Adventure Buddies Vol 1 documents a 500-mile bike ride across rural Montana. Share a memorable moment from the trip.
First day we saw a wolf. Then we saw moose. I don't think we saw any bears, funny enough. We were not looking at it in the perspective of danger. It's more like, it's cool. We're seeing animals—we're in Montana. It's part of it.
And Isaac was getting a flat almost every day. It was like a running joke. We would set off in the morning, ride one mile, and flat. He was just running tires that were not as aggressive as they should be for him. He's tall, he’s a big boy. On the uphills I’d pass him. And then the downhills, he’d pass me. And on the straight, we’d ride together. That was the rhythm of our days.
Friendship is the theme of the collection. Have any moments of epiphany or understanding of friendship come to you through these trips?
The idea for Adventure Buddies is to be an aspirational tool for people to find their adventure buddy. That's really the goal of it, is to sell you on the idea of having reliable adventure buddies. Or one, whatever. Girl, guy, doesn't matter. Just somebody who's always ready to tackle a random idea. That for me is the best adventure buddy, best friend. Someone who can start with, “what if?” Who's down to try and who can be okay with the decisions you've made.
For the across Montana trip, we didn't make a proper itinerary. There wasn't a GPS we were following. Every morning we would look at the map and be like, here, there, here, there. And then we take turns. And some days we'd be like, you know what? We don't need to climb another 2,000 feet today, let’s do a shortcut today. So [that approach] kind of gets you off this, like, train program where you have to follow what you planned. And it's more spontaneous.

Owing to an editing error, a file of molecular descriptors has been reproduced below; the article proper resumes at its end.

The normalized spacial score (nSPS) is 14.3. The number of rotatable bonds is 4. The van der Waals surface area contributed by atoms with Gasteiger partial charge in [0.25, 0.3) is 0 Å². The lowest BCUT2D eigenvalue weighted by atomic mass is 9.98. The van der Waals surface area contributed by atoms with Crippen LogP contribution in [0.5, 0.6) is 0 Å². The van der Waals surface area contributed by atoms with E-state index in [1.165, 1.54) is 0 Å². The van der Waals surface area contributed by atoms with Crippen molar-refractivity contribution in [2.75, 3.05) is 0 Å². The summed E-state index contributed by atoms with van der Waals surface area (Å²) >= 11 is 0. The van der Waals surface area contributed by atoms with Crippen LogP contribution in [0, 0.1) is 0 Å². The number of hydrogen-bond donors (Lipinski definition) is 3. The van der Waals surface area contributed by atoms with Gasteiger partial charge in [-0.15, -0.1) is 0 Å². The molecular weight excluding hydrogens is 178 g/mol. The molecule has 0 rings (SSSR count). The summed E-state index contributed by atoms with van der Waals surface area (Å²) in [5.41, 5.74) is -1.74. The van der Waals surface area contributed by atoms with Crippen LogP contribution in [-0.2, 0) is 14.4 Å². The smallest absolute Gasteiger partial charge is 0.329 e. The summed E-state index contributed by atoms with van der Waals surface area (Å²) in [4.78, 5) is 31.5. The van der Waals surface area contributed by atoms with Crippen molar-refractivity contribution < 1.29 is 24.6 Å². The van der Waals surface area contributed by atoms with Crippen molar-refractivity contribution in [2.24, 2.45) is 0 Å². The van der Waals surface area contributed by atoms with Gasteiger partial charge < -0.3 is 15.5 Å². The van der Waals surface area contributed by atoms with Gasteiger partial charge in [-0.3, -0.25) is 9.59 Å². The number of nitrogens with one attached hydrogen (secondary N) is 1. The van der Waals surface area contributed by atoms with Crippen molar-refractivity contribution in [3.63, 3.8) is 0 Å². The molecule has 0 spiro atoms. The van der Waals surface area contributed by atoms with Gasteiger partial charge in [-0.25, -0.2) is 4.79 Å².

So that's what, for me, friendship is. It’s somebody who's down to tackle these things and then you grow together. Tackle these moments of uncertainty. Out in harm's way. That's what adventure is supposed to be—you don't create harm's way, but you put yourself in it, extensively. Haha.
Some days it's not fun. Right? And you just carry on and you know that if you're having a bad day, you can rely on each other. It's good to rely on each other for these things.
What can you share about what’s next in the Adventure Buddies collection?
This is volume one, “Road to Friendship” across Montana. The three others are going to come out as a pack in September. It'll be Washington State, lookout roulette. Flathead walk—walking across the Flathead Indian Reservation. And third is Iceland—which actually wasn't with Isaac—the entire East Fjords by sailboat and by bike with Ben Hardman and Chris Burkhard and our friend Steve Booker.
Adventure Buddies Vol 1 is available now for $20